How news outlets can grow without stuffing ads everywhere

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Originally posted on LinkedIn, April 11, 2017

In my last post, I proposed that media companies were hurting their chance at success with paid content by gumming up their digital products with too many ads. 

I know my ad director friends are looking at their 2017 goals and shaking their heads. How will we make plan if we can't sell out the homepage pop-up push-down wallpaper interstitial take-overs with auto-play? And that's before ad ops sends them the report showing effective rates for programmatic ads are trending down again.

So, how can news outlets grow total revenue without stuffing ads everywhere? I think the answer starts with a strategy focused on delivering on what should be their version of the "World's Thinnest Notebook" brand promise (detailed in last post): best content, in the best experience.

By starting there, they have a chance of creating enough value for people to pay for, thereby growing the share of total revenue from paid content, while also improving value for advertisers. 

One to watch: Quartz

Quartz is an example of a digital-only publisher that has reported success with a more deliberate and balanced advertising model on qz.com.

In a rush to get revenue fast, many publishers load up even new digital products with industry-standard ad units and hook them into networks and exchanges that promise to instantly deliver the optimal rate per thousand. While this works well for networks, aggregators, search engines and social networks, the driver is scale -- the Ms in CPMs. For individual news outlets, which measure millions of visitors per month, not per hour, the strategy is a race to the bottom -- lower and lower rates, longer load times and sketchier and sketchier ads.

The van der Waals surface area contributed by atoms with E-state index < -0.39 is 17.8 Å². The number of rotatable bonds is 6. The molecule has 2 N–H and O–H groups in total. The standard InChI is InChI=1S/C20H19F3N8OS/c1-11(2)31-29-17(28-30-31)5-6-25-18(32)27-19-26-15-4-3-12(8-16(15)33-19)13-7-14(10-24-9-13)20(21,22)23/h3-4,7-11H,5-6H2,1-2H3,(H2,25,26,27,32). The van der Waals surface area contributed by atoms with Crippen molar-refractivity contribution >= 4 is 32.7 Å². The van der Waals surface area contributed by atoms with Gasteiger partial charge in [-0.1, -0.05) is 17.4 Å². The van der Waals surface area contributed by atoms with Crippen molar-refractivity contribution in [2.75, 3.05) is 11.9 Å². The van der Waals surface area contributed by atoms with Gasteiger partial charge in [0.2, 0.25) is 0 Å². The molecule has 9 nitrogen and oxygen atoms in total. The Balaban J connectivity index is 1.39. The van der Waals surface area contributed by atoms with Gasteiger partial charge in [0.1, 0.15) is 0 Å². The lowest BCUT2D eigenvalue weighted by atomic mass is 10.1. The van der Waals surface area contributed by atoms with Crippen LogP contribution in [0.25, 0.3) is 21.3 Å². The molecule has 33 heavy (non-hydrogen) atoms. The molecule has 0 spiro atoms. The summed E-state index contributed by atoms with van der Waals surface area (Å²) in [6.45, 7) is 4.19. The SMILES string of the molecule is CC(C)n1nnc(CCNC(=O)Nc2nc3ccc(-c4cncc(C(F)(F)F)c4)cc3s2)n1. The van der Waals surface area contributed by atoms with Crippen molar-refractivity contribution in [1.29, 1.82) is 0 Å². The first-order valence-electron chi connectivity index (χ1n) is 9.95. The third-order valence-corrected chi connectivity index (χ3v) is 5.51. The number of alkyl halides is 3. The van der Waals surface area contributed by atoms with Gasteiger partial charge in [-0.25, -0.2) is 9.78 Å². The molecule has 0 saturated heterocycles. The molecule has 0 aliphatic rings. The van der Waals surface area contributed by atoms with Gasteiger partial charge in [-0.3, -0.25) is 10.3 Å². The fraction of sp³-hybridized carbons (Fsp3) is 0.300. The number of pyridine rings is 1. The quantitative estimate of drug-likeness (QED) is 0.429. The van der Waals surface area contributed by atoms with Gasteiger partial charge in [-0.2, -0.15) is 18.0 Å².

Quartz' founders said they purposefully resisted that approach and created custom ad units that fit its responsive design, selling them at a premium rate. And it's working. A $15M run-rate on 15 million monthly unique visitors in 2015, and achieving profitability in 2017, its fifth year, isn't bad for a digital-only publisher. 

The advantages to advertisers include strong visibility, better share of voice, and better chance of positive brand impressions, all of which should keep rates up and reduce churn.

Individual news outlets need to shift strategic emphasis and investment, with more patience for building up value and rates. While Quartz doesn't charge for its content, there are strong signals that consumer demand is there for publishers with the best content and experience to charge for it:

  1. At Local Online Advertising Conference 2017, a millennial said he "misses local" news because "my local newspaper won't commit to going digital" the right way, reported Gordon Borrell, CEO of Borrell Associates, the conference's organizer.
  2. Overall public sentiment toward supporting quality journalism is getting a boostfrom Trump's fake news rants -- at least temporarily.

Only when the content and surrounding experience demonstrate they're worthy of consumers paying for them, will paid content models have a chance of thriving and achieving total revenue growth, in the long-term more than offsetting ad overload.

Peter Lundquist